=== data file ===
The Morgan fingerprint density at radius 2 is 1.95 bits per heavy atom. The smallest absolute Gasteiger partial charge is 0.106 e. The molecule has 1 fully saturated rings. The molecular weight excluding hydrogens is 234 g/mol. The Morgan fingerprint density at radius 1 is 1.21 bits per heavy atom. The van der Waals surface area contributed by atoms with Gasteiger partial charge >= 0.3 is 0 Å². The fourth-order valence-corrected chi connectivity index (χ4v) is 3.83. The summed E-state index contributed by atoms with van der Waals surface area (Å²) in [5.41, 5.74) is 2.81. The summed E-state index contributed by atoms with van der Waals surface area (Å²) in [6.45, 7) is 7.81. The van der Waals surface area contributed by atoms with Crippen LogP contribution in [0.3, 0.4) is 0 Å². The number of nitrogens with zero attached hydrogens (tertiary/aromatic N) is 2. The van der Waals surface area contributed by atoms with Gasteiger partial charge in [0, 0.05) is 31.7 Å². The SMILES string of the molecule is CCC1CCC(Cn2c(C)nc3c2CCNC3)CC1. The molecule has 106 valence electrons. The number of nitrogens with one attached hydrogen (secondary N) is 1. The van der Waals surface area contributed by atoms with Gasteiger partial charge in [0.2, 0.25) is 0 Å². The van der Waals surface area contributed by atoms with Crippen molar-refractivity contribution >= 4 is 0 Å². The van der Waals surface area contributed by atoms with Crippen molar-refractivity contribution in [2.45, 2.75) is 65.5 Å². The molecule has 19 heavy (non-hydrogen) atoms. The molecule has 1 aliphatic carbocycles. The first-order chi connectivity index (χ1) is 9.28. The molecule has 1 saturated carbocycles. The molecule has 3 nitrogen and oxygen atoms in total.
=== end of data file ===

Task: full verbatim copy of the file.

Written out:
The Morgan fingerprint density at radius 2 is 1.95 bits per heavy atom. The smallest absolute Gasteiger partial charge is 0.106 e. The molecule has 1 fully saturated rings. The molecular weight excluding hydrogens is 234 g/mol. The Morgan fingerprint density at radius 1 is 1.21 bits per heavy atom. The van der Waals surface area contributed by atoms with Gasteiger partial charge >= 0.3 is 0 Å². The fourth-order valence-corrected chi connectivity index (χ4v) is 3.83. The summed E-state index contributed by atoms with van der Waals surface area (Å²) in [5.41, 5.74) is 2.81. The summed E-state index contributed by atoms with van der Waals surface area (Å²) in [6.45, 7) is 7.81. The van der Waals surface area contributed by atoms with Crippen LogP contribution in [0.3, 0.4) is 0 Å². The number of nitrogens with zero attached hydrogens (tertiary/aromatic N) is 2. The van der Waals surface area contributed by atoms with Gasteiger partial charge in [0, 0.05) is 31.7 Å². The SMILES string of the molecule is CCC1CCC(Cn2c(C)nc3c2CCNC3)CC1. The molecule has 106 valence electrons. The number of nitrogens with one attached hydrogen (secondary N) is 1. The van der Waals surface area contributed by atoms with Gasteiger partial charge in [0.2, 0.25) is 0 Å². The van der Waals surface area contributed by atoms with Crippen molar-refractivity contribution >= 4 is 0 Å². The van der Waals surface area contributed by atoms with Crippen molar-refractivity contribution in [2.45, 2.75) is 65.5 Å². The molecule has 19 heavy (non-hydrogen) atoms. The molecule has 1 aliphatic carbocycles. The first-order chi connectivity index (χ1) is 9.28. The molecule has 1 saturated carbocycles. The molecule has 3 nitrogen and oxygen atoms in total.